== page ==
There is a small grassy parking area by the roadside at the foot of the hill, sufficient for about six or seven cars, and marked on the map above right, but not shown on the Ordnance Survey map. There is a farm gate here that opens onto a public footpath, a rocky farm track that starts off quite steeply before levelling out for a bit, although it inevitably rises again. After about 10 minutes, the track carries on beyond a gate across a field, just before which the footpath veers right, a grassy break in the bracken heading up the slope. If you find yourself pondering whether to go through another gate once out of the car park, you have gone too far. This fork is not signposted, just has a 2ft tall post on the right of the track to mark its presence, so look out for it.
The path from here is good, but climbs a lot more steeply, and doesn’t let up much. In winter it is likely to be very wet, as even in Monday’s high heat, after two very dry days, it was distinctly soggy in places. Don’t forget to keep turning round to enjoy the fantastic views. There’s almost no sound up there except for the tiny birds that nest in the long grass, and some crows.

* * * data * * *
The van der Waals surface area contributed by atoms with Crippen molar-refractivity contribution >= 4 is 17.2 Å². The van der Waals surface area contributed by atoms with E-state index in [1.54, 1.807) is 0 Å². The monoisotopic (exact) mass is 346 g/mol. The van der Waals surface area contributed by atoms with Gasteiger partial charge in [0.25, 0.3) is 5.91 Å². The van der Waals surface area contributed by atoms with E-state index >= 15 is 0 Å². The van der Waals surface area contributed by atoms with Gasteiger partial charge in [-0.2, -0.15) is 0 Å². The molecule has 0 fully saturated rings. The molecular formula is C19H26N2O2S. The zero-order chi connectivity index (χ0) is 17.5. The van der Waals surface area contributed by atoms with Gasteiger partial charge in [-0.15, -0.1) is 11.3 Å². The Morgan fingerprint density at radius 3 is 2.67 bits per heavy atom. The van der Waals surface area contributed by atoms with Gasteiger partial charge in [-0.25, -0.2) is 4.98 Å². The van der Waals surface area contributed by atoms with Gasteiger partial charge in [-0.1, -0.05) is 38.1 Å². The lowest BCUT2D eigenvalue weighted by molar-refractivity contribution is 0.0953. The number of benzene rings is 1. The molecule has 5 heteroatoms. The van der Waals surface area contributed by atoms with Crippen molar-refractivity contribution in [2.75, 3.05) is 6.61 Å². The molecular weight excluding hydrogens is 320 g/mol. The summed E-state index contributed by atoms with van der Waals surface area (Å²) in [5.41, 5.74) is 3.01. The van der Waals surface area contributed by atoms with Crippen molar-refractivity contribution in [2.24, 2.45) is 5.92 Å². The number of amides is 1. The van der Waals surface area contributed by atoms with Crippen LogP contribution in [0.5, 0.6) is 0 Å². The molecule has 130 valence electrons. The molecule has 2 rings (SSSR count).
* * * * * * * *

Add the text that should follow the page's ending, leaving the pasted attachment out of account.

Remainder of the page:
When you have been walking for perhaps another 15 minutes there is another fork, which is not signposted in any way, but is clearly visible on the ground as wide turf tracks that make their way through low bracken. One track leads to the hillfort on Y Pallis Bach (the low stockade) and the other leads to Col Crag, the foot of a small crag that sits on the saddle that connects Craig yr Aderyn (Bird Rock) with the main line of the hill behind.
There’s a very well-timed bench at this fork in the path, dedicated to Nick (I don’t know who he was, but I love him), which is at the perfect point for taking a much-needed breather on a seriously hot day and admiring the views. I flopped with enthusiasm. Once you have enjoyed a slurp of water and enjoyed the scenerey, you simply follow the right hand fork beyond the bench to reach the hillfort, which you can see from the bench, or you can head left to go to Y Pallis Bach. I do recommend the views from Craig yr Aderyn.